For companies operating in today’s volatile economic climate, a solid business continuity plan may be vital to future health and profitability. Over the last decade and a half in particular, the importance of continuity planning has been made abundantly clear. This shift has been heralded by a number of factors. The increased globalisation of business has been pivotal, as has the marked rise in the number of natural disasters, man-made disruptions, and biological and geopolitical events occurring today. From terrorist attacks to natural disasters, both mankind and Mother Nature have played a key role in the development of business continuity planning.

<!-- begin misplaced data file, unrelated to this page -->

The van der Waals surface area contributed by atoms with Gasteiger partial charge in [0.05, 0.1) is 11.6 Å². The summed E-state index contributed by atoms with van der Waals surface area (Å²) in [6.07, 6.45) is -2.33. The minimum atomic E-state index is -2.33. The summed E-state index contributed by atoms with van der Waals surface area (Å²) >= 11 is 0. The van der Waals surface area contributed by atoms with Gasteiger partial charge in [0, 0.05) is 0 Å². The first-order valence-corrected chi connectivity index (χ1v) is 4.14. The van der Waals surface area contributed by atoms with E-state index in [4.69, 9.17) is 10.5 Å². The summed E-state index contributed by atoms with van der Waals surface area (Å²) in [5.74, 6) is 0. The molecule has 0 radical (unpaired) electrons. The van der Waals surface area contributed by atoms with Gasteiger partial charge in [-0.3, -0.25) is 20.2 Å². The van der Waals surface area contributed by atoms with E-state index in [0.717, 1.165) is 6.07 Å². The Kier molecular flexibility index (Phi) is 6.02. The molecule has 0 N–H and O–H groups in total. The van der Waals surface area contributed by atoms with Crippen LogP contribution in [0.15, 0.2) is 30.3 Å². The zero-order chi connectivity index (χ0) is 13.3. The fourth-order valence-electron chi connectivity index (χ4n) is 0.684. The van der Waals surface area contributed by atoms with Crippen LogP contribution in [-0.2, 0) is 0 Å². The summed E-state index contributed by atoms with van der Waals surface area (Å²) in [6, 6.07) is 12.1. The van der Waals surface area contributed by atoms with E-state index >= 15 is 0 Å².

For those firms adversely affected by an incident, business continuity planning can enable them to launch an effective and efficient recovery program as soon as possible. A robust and well considered plan will allow companies to continue operations even under harsh conditions, with minimal disruption. Business continuity plans should be designed to address a wide variety of issues, tailored specifically to meet individual companies’ needs. The effects of increased business process automation, financial distress, workforce reduction, business combinations and divestitures, reliance on outsourcing, supply chain vulnerability and regulatory compliance should all be factored into the plan.

Oct-Dec 2014 Issue

Richard Summerfield